The fact that Hoyer and Pelosi could again part ways on a continuing resolution, just as they did on the last two that passed the House, shows the real policy differences that persist between the two leaders, despite a working partnership that is now in its ninth year. And it illustrates the unique role Hoyer plays in his caucus, as a leader of his party’s moderates who is willing to break with the majority of his fellow Democrats on some issues.
“I think we would all like for them to be on the same page,” said Rep. Elijah E. Cummings (D-Md.). But it’s not surprising, he said, that Pelosi and Hoyer are divided, given that they’re both leaders with strong views.
Hoyer is known as a moderate and a pragmatist — a dealmaker who has friends on the Republican side of the aisle. Pelosi is seen more as a committed liberal, less willing to compromise on ideological issues.
In addition to their policy splits, Hoyer and Pelosi have had their personal differences. Pelosi beat Hoyer in the race for minority whip in 2002, their only head-to-head matchup. In 2006, Pelosi rattled her caucus by supporting then-Rep. John P. Murtha (D-Pa.) for majority leader over Hoyer, who won the contest decisively. Since then, Pelosi and Hoyer have developed a more productive working relationship, though they are still not known to be close friends.
On the three-week continuing resolution that passed March 15, Hoyer was among 85 Democrats who voted aye, and Pelosi was among 104 who voted no. On the resolution two weeks earlier, Hoyer also voted in favor and Pelosi against, though in that case the majority of Democrats agreed with Hoyer.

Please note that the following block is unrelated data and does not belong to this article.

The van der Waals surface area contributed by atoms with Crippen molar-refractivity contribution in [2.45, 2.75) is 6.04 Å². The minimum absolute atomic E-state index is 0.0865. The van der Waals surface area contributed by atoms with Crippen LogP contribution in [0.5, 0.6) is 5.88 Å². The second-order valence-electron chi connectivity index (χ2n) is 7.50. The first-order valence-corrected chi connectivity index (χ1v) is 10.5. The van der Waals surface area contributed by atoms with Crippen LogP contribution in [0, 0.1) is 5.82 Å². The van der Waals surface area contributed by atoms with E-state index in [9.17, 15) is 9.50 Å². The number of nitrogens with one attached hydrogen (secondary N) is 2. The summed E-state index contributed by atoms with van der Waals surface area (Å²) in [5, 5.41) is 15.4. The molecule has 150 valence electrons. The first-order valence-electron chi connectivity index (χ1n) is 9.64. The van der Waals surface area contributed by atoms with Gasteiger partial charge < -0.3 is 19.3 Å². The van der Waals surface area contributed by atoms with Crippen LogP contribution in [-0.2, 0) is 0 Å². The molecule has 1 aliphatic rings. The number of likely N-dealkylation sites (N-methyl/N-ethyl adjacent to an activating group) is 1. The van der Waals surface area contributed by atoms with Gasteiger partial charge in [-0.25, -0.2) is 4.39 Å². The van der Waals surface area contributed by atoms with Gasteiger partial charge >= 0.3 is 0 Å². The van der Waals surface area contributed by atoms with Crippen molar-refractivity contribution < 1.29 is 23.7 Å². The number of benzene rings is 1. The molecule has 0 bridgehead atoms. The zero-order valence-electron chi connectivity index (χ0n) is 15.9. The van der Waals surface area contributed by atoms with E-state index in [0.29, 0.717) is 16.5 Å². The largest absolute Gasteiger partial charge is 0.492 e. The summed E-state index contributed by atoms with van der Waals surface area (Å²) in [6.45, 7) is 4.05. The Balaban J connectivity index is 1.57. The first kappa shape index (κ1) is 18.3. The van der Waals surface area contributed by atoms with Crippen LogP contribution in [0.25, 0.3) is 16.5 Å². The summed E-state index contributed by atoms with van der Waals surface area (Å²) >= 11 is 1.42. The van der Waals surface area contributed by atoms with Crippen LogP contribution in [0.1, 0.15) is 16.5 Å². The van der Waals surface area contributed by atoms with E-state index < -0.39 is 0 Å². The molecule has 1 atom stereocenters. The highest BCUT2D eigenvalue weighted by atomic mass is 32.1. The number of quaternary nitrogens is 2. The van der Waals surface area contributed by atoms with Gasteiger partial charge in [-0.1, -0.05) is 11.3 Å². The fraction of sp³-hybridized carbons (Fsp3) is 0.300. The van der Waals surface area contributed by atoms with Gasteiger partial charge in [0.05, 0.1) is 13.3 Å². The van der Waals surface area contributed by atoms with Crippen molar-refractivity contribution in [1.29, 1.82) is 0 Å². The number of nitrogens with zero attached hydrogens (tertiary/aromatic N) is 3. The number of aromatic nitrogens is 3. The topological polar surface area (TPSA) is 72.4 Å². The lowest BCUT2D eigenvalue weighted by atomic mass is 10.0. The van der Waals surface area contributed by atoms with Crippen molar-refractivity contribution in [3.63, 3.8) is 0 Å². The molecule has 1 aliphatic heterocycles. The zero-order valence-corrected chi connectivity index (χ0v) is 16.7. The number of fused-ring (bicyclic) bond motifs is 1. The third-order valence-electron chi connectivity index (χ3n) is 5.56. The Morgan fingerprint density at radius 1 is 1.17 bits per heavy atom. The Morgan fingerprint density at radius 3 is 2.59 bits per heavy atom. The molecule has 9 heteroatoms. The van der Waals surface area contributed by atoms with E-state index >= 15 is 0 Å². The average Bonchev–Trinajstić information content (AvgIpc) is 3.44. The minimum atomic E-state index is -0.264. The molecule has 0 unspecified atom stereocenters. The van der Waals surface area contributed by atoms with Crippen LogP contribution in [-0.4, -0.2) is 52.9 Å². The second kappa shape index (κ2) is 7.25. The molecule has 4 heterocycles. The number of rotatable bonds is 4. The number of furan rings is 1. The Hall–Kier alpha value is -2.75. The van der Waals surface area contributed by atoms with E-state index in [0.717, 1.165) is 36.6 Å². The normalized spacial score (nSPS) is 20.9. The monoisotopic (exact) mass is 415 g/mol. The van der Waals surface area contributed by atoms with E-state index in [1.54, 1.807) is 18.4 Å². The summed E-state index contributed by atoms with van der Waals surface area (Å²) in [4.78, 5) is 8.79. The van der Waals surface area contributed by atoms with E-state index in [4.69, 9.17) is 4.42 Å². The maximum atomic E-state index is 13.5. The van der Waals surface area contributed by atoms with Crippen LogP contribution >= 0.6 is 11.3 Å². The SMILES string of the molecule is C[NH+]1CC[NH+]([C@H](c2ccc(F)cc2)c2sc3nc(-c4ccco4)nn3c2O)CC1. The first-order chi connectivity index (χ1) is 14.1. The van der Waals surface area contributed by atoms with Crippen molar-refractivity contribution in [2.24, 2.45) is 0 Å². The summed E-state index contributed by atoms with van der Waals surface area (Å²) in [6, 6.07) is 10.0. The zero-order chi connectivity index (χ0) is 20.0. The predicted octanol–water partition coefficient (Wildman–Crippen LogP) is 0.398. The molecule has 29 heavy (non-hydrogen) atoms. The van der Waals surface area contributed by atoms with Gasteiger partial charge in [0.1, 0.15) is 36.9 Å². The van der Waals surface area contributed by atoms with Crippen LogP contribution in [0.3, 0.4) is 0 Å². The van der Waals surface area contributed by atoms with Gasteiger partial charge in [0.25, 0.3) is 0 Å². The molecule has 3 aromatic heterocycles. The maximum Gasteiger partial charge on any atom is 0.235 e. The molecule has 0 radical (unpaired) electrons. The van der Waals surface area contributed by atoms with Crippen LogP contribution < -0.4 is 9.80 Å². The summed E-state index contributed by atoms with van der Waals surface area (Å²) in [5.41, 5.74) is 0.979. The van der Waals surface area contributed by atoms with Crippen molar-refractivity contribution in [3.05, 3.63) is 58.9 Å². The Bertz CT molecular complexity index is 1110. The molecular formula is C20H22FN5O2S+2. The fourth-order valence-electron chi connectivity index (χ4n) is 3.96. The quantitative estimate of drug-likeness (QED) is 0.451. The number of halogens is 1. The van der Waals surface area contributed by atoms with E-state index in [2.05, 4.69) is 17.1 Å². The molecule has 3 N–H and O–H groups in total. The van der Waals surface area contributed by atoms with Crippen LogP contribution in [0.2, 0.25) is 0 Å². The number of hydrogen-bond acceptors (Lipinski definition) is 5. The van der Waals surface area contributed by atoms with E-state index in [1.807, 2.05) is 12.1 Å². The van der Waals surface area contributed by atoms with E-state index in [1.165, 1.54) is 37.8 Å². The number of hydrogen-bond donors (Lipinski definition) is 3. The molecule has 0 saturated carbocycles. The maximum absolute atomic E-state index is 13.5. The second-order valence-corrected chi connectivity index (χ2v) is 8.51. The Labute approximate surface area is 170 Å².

“The real key is neither one of those votes was perceived as a key party vote, so the fact that Nancy voted one way and I voted another was not reflective of anything,” Hoyer said in an interview Thursday.
So could the two Democrats split again if there’s a final deal on spending? Hoyer wouldn’t hazard a guess, because the details of such an agreement were unknown.
“I think if it’s a deal the president has signed off on and Reid has signed off on, there will be real pressure on us to agree with that,” Hoyer said. “But I don’t think that means all our members will go along.”
Rep. Lynn Woolsey (D-Calif.), a former leader of the Congressional Progressive Caucus, said she wouldn’t take her cue from either Pelosi or Hoyer.
“For progressives, we have our own compass. We don’t wait for either one of them,” she said.
But Woolsey said it was also important for Democrats to stick together in this fight, and “together means we don’t buy into some kind of compromise that hurts seniors, children and the most vulnerable.”